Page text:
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How to's and money-saving tips from resident homeowner and mortgage professional, Cathy West

Closing on a home is a crucial step in the home-buying process.

What to expect when closing on a home

Moving into a new home can be exciting. It might be a first home, a fresh start, an upgrade or a downsize. Regardless, changing addresses is the beginning of a new chapter. Despite the excitement of buying a home, closing on one isn't quite as enjoyable of a process, though it is imperative that this process goes smoothly. The National Association of Realtors reported that 31 percent of home sales in August of 2018 were from first-time buyers who have probably never experienced a closing before.

Between price negotiation, home inspections and contract-signing, both parties can get burnt out by the end of the homebuying process. Although buyers are ready to celebrate once they've signed the Purchase and Sale Agreement, their work isn't complete just yet. There are several steps between the contract negotiation process and the first moment new homeowners cross the threshold into their new place. We've compiled a list of what buyers should expect when closing on a house, as well as a checklist of tasks buyers should perform before closing day.

What to expect at the closing:

The audience
Buyers might wonder who exactly is going to be present at a closing. The answer depends on what state the closing takes place in. Often, buyers and sellers will both attend the closing. In other situations, buyers and sellers have separate appointments to sign the papers. It is important to note that the closing agent is not a real estate agent. A closing agent might be a title officer, an attorney, an escrow company officer or another qualified, unbiased third party. Buyers and sellers might also have their real estate agents in attendance. Some states require an attorney, who is not also the closing agent, to be there at closings.

Things buyers can't forget
At a closing, buyers need to have a few belongings in their possession in order to allow the process to go by as quickly and efficiently as possible. They should typically bring:

  • Photo ID in the form of a valid driver's license or passport.
  • Proof of insurance. The closing agent needs proof that the buyers have an insurance policy beginning on the date of the closing. They might also need to bring along a receipt showing that the buyers have paid the policy for a full year.
  • Final purchase and sales agreement. If the buyers' agent comes to the closing, they may bring a copy of this contract.
  • Cashier's check. Personal checks do not suffice in making the down payment and closing costs. The closing agent informs buyers ahead of time to whom the check should be payable. If buyers decide to wire the funds instead, they need to do this ahead of time to make sure the bank approves the payment.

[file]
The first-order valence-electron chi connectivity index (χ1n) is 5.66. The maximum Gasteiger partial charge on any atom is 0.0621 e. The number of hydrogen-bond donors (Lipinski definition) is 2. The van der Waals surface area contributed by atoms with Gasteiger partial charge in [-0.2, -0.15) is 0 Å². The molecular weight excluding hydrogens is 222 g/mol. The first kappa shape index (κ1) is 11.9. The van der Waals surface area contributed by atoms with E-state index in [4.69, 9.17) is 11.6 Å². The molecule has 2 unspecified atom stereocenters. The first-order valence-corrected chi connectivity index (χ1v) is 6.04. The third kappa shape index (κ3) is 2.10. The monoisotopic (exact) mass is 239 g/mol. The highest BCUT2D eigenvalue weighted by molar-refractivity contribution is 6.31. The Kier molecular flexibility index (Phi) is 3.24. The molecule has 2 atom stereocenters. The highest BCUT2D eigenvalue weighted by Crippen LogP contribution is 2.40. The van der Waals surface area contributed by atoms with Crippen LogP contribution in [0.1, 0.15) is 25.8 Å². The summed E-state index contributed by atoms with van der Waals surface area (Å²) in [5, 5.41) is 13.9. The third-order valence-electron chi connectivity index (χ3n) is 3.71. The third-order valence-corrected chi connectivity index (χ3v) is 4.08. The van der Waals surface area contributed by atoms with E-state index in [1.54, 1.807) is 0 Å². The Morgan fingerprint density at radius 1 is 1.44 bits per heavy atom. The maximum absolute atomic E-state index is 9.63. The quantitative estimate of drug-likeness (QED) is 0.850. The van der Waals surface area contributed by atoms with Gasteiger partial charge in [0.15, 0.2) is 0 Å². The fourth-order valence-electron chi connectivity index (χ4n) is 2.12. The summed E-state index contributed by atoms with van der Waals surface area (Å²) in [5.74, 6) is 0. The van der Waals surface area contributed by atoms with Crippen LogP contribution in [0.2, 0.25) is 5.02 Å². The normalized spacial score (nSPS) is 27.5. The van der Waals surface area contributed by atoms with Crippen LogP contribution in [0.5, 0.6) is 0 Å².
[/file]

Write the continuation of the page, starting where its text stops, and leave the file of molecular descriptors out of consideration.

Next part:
Papers to sign
Buyers dread closing day primarily because of the amount of paperwork they need to sign. According to Zillow, just a handful of the documents homebuyers must sign on closing day include:

  • Closing disclosure.
  • Proration papers.
  • Declaration of Reports.
  • Abstract of Title.
  • Statement of Information.
  • Warranty deed.

The closing can take an hour or two, depending on how quickly the process moves along. Once it's over, buyers can take a deep breath, massage their writing hand, which are cramped from signing too many pages. The next step is to move into their home. However, before this process, the buyers should have completed several tasks to prefer for move-in day.

What to do before closing on a house:

Call a locksmith.
Without a new set of keys and locks, new homeowners will have trouble getting into the house. Even if the sellers seem like trustworthy people, they certainly should not have access to a replica key to their former home. Once buyers know the move-in date, they should schedule a locksmith to install new locks a few days ahead. Booking this professional to arrive on the morning of the move-in day could be cutting it too close, in case the locksmith is running late.

Hire movers.
In addition to scheduling a locksmith, buyers need to hire a moving company as soon as possible. Particularly in the busiest moving months, such as June and September, the highest rated companies book up quickly. If the homebuyers plan on moving their furniture themselves, they should still rent a moving truck immediately. Waiting too long might leave buyers stranded or frantically searching for trucks during the days leading up to the move.

Call the utility companies.
Notifying cable, gas and electric companies approximately a month before the move-in day can give these providers enough notice to switch services to the new address. Unless buyers want to spend the first few nights in their new home by candlelight without electricity, heat or Wi-Fi, they should add this task to their to-do list.

Hire painters and contractors.
Buyers who are planning on hiring painters should do so ahead of time. Until the walls are complete, buyers cannot put their furniture into place, preventing their house from feeling like a home until the painting job is complete. Especially if buyers are moving into a fixer-upper, they should start interviewing general contractors ahead of time. To find a trusted contractor, they might ask friends and neighbors, search online reviews and research their previous work. They should ask for cost estimates ahead of time to plan other budgeting accordingly.

For more information about this article, call 866-614-5959.

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